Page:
Why is Balkanisation considered offensive

Status
Closed
Mar 2011
100
#11
Well, the term is born after the Berlin congress in 1878 and the initial meaning is "political fragmentation despite any ethnic reasons" - meaning the fragmentation of the Balkan peninsula in all possible sorts of states and political formations.

Later, after the huge mess of the Second Balkan war, the term got wider meaning:
- immoral, some times drastic actions between former allies, unprincipled and unscrupulous changing of the political positions without paying any attention to the even basic morality in politics;
- a heavy and difficult to solve political mess, with ruthless aggression against "others" and brutal atrocities;
- no limits in the political unmorality.

The other name of the Balkans used to be "the powder keg of Europe" ...

The "devil is not so black", actually, there is a lot of fake propaganda about the mutual agression of the Balkan people against each other, but still...

So yes, it has a pejorative, but also a "crisis - fear" meaning.
Thanks for providing more of the historical context. It's interesting to know.
 

WeisSaul

Ad Honorem
Mar 2012
2,836
New Amsterdam
#12
I wasn't aware it was a pejorative.

Doesn't it simply mean one political unit dissolving (often violently and/or chaotically) into many more?

I could imagine one thinking the dissolution process itself as a negative thing, but the term itself seems like a value-neutral descriptor.
 
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GogLais

Ad Honorem
Sep 2013
5,450
Wirral
#13
I wasn't aware it was a pejorative.

Doesn't it simply mean one political unit dissolving (often violently and/or chaotically) into many more?

I could imagine one thinking the dissolution process itself as a negative thing, but the term itself seems like a value-neutral descriptor.
I imagine that offence is taken at the implication that the people of the Balkans cannot govern themselves properly. Not a subject that i know much about but surely the chaos arose out of the decline of the Ottoman Empire?
 
Nov 2013
1,482
Serbia
#14
I'm from Serbia, and I would define balcanization as augmenting differences that are somewhat minor. For instance Serbs, Croats, Bosniaks and Montenegrins all understand each other (virtualy its the same language), but every one of them have their own language (serbian, croatian, etc.). Unlike, say Germans and Austrians, who both officialy speak german, eventhough they live in different states.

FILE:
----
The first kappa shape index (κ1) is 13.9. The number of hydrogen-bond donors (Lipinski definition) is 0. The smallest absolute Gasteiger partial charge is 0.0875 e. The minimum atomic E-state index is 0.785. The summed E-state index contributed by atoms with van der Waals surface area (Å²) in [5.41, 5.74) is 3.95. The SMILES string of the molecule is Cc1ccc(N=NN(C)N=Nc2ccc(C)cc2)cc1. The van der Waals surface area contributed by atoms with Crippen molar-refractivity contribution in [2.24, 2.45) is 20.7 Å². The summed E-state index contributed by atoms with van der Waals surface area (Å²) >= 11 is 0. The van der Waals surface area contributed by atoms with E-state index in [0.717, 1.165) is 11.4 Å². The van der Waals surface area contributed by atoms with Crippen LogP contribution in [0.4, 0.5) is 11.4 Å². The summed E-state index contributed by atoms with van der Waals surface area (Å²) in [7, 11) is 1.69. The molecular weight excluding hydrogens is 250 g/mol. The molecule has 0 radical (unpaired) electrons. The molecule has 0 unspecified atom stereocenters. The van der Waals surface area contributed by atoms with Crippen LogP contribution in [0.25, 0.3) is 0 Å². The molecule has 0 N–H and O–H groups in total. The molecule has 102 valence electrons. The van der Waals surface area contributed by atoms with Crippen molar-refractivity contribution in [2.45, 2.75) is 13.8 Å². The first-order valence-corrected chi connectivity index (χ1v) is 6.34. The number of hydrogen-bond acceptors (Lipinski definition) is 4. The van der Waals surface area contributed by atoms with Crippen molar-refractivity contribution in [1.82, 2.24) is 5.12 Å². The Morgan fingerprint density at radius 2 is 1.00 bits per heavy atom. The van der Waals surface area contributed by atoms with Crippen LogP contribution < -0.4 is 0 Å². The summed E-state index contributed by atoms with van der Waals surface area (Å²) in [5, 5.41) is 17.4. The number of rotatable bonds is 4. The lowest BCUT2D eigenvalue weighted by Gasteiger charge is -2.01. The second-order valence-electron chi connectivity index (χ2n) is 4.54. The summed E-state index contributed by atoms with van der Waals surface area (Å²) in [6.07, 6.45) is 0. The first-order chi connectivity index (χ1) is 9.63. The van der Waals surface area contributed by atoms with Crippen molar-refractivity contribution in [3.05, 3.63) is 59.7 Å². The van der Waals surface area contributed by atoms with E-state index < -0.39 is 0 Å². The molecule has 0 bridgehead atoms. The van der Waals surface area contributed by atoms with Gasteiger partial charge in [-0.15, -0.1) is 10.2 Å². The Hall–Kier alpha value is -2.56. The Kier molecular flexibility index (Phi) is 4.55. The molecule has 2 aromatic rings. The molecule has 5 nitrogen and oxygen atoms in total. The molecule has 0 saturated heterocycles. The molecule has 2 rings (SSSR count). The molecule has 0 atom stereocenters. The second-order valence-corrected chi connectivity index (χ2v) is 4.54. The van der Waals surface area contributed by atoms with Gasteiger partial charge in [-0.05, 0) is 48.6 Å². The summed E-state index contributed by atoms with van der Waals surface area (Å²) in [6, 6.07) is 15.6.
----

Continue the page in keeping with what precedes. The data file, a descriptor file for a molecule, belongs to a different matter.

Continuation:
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KGB

Ad Honorem
Apr 2011
3,385
#15
Balkans has never been a federal region, with some exceptions - the biggest one iw Yougoslavia (1919-1991); The Otoman Empire, we can say, united Balkans somehow and early in the history - The IRE and the First Bulgarian state did so for about 200 years. That`s all.
All other history of the Balkans is separation of some national states, like Bulgaria, Srebia, Greece and Romania, and earlier - Bulgaria, Wallachia, Serbia, Albania amd the remains of the Byzantia - Epirus and others small units.

So, I think it is not correct to review Balkanization as opposition of federalism. Federalism is something, which is imposed to the Balkans from the great powers or from invaders like Ottomans.

Balkanization is mostly political mess, immoral aggression and cynical propaganda, despite any rights of the locals...
 

KGB

Ad Honorem
Apr 2011
3,385
#16
Thanks for providing more of the historical context. It's interesting to know.
:)

Oh, Balkans are in the same time boiling pot, a wick and an intensive historical stage... From the Western point of view or from Russian one, it is small region with funny comedies and pain in the neck for the big one`s, but actually the drama is quite real - and the blood, the tragedy, the glory and people`s achievement or evildoings are very real..

When the Balkans started the overture of the WWI in 1912, about 2 000 000 people took part, only in the military. And same number and more suffered really bad. Same in Yugoslavian wars in 1990-ies.
 
Aug 2019
1
Balkans
#18
Using the name of any region or nation to imply something negative is derogatory to that region or nation. It is outright racist - try and get away with using the name of any other region in a similar manner, and they will come after you. Why do people seem to think it is ok to insult the Balkans...?
 

Valens

Ad Honorem
Feb 2014
8,303
Colonia Valensiana
#19
The term itself may be relatively modern but the phenomenon which it tries to describe goes far back to the past and stems from the European view of the Balkans as the 'Near East' of Europe. It is also closely linked to Orientalism and prevailing negative views the Europeans had about the region. It still exists today and was only reinforced during and after the Yugoslav wars of the 90's, painting a picture of the Balkans as a region dominated by squabbling, divided states that constantly clash with each other and remain a source of constant instability. Balkanization in this context should be viewed as a myriad of conflicting regional particularisms which lead to political division.

It may be viewed as offensive because it loans heavily from Western Orientalist stereotypes.
 
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